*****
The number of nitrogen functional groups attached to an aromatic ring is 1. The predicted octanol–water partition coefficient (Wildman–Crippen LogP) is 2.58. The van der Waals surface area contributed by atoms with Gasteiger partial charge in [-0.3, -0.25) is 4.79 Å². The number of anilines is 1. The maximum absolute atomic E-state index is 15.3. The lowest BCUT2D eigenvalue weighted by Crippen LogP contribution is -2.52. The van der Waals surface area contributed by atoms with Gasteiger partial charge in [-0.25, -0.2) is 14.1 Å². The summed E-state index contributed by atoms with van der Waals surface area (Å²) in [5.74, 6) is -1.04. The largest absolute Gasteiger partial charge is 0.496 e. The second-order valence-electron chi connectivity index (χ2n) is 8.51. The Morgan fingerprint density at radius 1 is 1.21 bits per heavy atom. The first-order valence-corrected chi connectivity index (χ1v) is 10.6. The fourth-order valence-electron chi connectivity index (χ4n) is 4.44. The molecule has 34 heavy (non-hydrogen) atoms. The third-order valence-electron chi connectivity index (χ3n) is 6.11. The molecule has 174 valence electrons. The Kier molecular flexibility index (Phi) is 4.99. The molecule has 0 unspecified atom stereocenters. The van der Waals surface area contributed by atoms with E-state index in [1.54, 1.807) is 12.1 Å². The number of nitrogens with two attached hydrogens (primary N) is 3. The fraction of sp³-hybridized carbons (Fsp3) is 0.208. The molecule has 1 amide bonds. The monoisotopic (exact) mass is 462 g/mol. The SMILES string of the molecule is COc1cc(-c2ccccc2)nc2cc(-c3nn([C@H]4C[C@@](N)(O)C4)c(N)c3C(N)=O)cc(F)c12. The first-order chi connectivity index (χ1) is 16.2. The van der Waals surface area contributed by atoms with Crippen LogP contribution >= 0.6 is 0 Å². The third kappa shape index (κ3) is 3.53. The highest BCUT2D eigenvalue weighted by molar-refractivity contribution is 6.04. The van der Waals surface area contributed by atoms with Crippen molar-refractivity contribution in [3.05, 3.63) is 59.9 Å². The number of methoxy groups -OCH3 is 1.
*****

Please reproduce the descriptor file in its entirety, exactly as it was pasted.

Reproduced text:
The number of nitrogen functional groups attached to an aromatic ring is 1. The predicted octanol–water partition coefficient (Wildman–Crippen LogP) is 2.58. The van der Waals surface area contributed by atoms with Gasteiger partial charge in [-0.3, -0.25) is 4.79 Å². The number of anilines is 1. The maximum absolute atomic E-state index is 15.3. The lowest BCUT2D eigenvalue weighted by Crippen LogP contribution is -2.52. The van der Waals surface area contributed by atoms with Gasteiger partial charge in [-0.25, -0.2) is 14.1 Å². The summed E-state index contributed by atoms with van der Waals surface area (Å²) in [5.74, 6) is -1.04. The largest absolute Gasteiger partial charge is 0.496 e. The second-order valence-electron chi connectivity index (χ2n) is 8.51. The Morgan fingerprint density at radius 1 is 1.21 bits per heavy atom. The first-order valence-corrected chi connectivity index (χ1v) is 10.6. The fourth-order valence-electron chi connectivity index (χ4n) is 4.44. The molecule has 34 heavy (non-hydrogen) atoms. The third-order valence-electron chi connectivity index (χ3n) is 6.11. The molecule has 174 valence electrons. The Kier molecular flexibility index (Phi) is 4.99. The molecule has 0 unspecified atom stereocenters. The van der Waals surface area contributed by atoms with E-state index in [1.54, 1.807) is 12.1 Å². The number of nitrogens with two attached hydrogens (primary N) is 3. The fraction of sp³-hybridized carbons (Fsp3) is 0.208. The molecule has 1 amide bonds. The monoisotopic (exact) mass is 462 g/mol. The SMILES string of the molecule is COc1cc(-c2ccccc2)nc2cc(-c3nn([C@H]4C[C@@](N)(O)C4)c(N)c3C(N)=O)cc(F)c12. The first-order chi connectivity index (χ1) is 16.2. The van der Waals surface area contributed by atoms with Crippen LogP contribution >= 0.6 is 0 Å². The third kappa shape index (κ3) is 3.53. The highest BCUT2D eigenvalue weighted by molar-refractivity contribution is 6.04. The van der Waals surface area contributed by atoms with Crippen molar-refractivity contribution in [3.05, 3.63) is 59.9 Å². The number of methoxy groups -OCH3 is 1.